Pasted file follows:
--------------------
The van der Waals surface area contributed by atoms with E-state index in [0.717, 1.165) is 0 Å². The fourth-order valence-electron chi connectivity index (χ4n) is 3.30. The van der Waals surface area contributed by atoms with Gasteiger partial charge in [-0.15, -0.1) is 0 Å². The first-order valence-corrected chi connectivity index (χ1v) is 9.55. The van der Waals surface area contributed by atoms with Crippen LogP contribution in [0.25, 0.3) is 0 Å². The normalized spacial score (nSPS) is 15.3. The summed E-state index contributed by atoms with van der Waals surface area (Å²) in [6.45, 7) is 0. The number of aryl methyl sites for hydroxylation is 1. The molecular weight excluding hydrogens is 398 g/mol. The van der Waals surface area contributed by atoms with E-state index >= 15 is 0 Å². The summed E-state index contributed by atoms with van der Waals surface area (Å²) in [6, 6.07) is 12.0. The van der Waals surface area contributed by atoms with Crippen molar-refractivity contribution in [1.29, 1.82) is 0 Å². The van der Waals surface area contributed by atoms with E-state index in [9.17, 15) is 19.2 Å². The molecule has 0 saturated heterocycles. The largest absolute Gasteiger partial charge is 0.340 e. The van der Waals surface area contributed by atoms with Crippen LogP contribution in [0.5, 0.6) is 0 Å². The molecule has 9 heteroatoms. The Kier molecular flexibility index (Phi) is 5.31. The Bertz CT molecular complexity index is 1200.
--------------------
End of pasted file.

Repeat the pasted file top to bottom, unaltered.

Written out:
The van der Waals surface area contributed by atoms with E-state index in [0.717, 1.165) is 0 Å². The fourth-order valence-electron chi connectivity index (χ4n) is 3.30. The van der Waals surface area contributed by atoms with Gasteiger partial charge in [-0.15, -0.1) is 0 Å². The first-order valence-corrected chi connectivity index (χ1v) is 9.55. The van der Waals surface area contributed by atoms with Crippen LogP contribution in [0.25, 0.3) is 0 Å². The normalized spacial score (nSPS) is 15.3. The summed E-state index contributed by atoms with van der Waals surface area (Å²) in [6.45, 7) is 0. The number of aryl methyl sites for hydroxylation is 1. The molecular weight excluding hydrogens is 398 g/mol. The van der Waals surface area contributed by atoms with E-state index >= 15 is 0 Å². The summed E-state index contributed by atoms with van der Waals surface area (Å²) in [6, 6.07) is 12.0. The van der Waals surface area contributed by atoms with Crippen molar-refractivity contribution in [1.29, 1.82) is 0 Å². The van der Waals surface area contributed by atoms with E-state index in [9.17, 15) is 19.2 Å². The molecule has 0 saturated heterocycles. The largest absolute Gasteiger partial charge is 0.340 e. The van der Waals surface area contributed by atoms with Crippen LogP contribution in [0.5, 0.6) is 0 Å². The molecule has 9 heteroatoms. The Kier molecular flexibility index (Phi) is 5.31. The Bertz CT molecular complexity index is 1200.